Sensors and software can transform an ordinary vehicle into an intelligent, autonomous, robotic car. The car in turn communicates with other vehicles and infrastructure such as traffic lights or parking lots. However, this requires the exchange of enormous amounts of data in very short periods of time. This poses one the greatest challenges en route to autonomously navigating complex environments. Now, all kinds of tests are being conducted on roads around Silicon Valley to determine when a robotic car can master a traffic situation autonomously and when the driver’s intervention is required.
Lidar technology from Hamburg
Progress in autonomous driving is being made not only in Silicon Valley. For 20 years now, the Hamburg-based Ibeo Automotive Systems GmbH has been developing laser scanner sensors or lidar sensors and software tools such as measurement technology and object recognition technology. Lidar (Light Detection And Ranging) systems emit laser pulses and then evaluate the light reflected by other cars, cyclists or pedestrians, but also road markings or crash barriers. Software calculates the speed, position and size or shape of the objects from the light propagation time, i.e. the time it takes for the laser pulse to reflect. Several lidar sensors in combination allow a complete 360-degree view.
Combined sensors, radar, cameras and algorithms
“Our technology creates a very detailed image of reality; it not only recognizes an obstacle, but also its height and width. The Lidar systems are able to withstand environmental influences such as brightness, rain or snow,” said Martin Krähling, 34, Head of the Autonomous Driving Group at Ibeo Automotive Systems. “Public transport is very complex, which is why a combination of sensors, radar and cameras is required, as well as appropriate software that performs mathematical modelling and makes the necessary decisions,” he added.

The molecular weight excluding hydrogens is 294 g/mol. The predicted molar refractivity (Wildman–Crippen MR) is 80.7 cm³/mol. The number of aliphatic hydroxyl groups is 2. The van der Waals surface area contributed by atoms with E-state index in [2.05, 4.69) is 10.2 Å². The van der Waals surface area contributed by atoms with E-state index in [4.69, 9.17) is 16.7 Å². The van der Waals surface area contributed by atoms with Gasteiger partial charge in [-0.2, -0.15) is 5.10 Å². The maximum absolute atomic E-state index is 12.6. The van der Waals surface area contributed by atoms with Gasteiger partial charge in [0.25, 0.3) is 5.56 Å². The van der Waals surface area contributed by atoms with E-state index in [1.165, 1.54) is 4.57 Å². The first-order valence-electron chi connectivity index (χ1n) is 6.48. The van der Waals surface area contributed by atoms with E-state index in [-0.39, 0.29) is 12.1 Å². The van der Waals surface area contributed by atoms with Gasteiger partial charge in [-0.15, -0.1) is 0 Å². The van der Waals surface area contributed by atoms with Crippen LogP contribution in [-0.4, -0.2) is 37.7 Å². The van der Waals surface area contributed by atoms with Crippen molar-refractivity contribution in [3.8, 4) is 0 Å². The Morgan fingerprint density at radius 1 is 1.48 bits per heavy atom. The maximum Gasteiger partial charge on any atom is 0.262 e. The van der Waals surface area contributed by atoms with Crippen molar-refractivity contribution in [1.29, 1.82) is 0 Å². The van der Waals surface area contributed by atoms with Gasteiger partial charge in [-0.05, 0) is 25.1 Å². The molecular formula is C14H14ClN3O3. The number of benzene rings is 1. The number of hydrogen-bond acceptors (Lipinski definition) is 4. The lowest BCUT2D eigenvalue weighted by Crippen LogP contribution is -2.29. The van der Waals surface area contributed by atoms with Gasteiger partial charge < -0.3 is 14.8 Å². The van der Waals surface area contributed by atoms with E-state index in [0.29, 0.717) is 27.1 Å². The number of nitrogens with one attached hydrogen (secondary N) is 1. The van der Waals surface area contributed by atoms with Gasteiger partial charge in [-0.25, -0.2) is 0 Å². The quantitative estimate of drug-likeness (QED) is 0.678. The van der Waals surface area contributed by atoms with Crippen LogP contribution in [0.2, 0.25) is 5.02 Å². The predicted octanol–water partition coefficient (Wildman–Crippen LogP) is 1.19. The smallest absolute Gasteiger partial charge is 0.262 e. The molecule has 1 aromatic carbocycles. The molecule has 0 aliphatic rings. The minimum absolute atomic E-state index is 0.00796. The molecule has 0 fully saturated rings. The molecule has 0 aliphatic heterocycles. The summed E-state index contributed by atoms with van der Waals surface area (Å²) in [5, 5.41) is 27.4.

Hundreds of thousands of tests
At present, systems in autonomous vehicles can cope with most traffic situations, said Krähling. However, complex situations e.g. when a child suddenly jumps out onto the road from in between parked cars or when another driver does not yield right of way, still pose challenges to autonomous driving. So before robotic cars actually become reality on Hamburg’s streets, “proof must be furnished that the system is always correct. This validation requires simulations of many hundreds of thousands of test kilometres.”
Decisions based on artificial intelligence
Artificial intelligence (AI) can form the basis of appropriate behaviour. Krähling noted: “There are two main approaches. On the one hand, there is the classic AI approach, in which all rules are implemented in the system, and on the other hand, machine learning. In this case, the system independently derives rules after it has been trained on huge amounts of data in many different driving situations.” Yet, autonomous driving is not only about controlling the vehicle and the traffic situation itself. A bus driver, for instance, has to make and enforce decisions during accidents, emergency situations and react to the behaviour of passengers. “This has to be regulated for driverless people movers as well,” Krähling added.
Fewer accidents and more efficient traffic
And when can we expect robotic cars to hit Hamburg’s roads? “Maybe in the mid 2020s,” said Krähling. The introduction of autonomous vehicles would have several advantages such as significantly reduced number of accidents, more efficient traffic flows and fewer cars in general thanks to shared mobility. “Robotic cars can become enablers. They enable us to develop promising mobility concepts for the future.”
HEAT: Autonomous operation by ITS World Congress 2021
The Hamburg Electric Autonomous Transport project is just one example of forward-looking mobility. From summer 2019, the integration of “autonomous shuttles” will be developed, tested and implemented in various phases on a test track in HafenCity. The zero-emission electric buses offer space for 16 passengers and run at a top speed of 50 km/h. The route leads through nine stops, 12 traffic lights and has eight changes of direction. The vehicles are equipped with sensors, cameras and radar, which are networked with the infrastructure installed on the route – sensor elements and digital communication systems. The goal is entirely autonomous operation – without a vehicle attendant – in time for the ITS World Congress which Hamburg is hosting in 2021.
Read the other parts of our AI series as well:
Part 1: Artificial intelligence – a tool not a mind
Part 2: jung diagnostics: Algorithms for MRI image analysis
Part 3: My colleague, the robot – a popular member of staff?
Part 4: Artifical intelligence – catalyst of positive future
Part 5: Humanoid Robotics: Step by step towards normality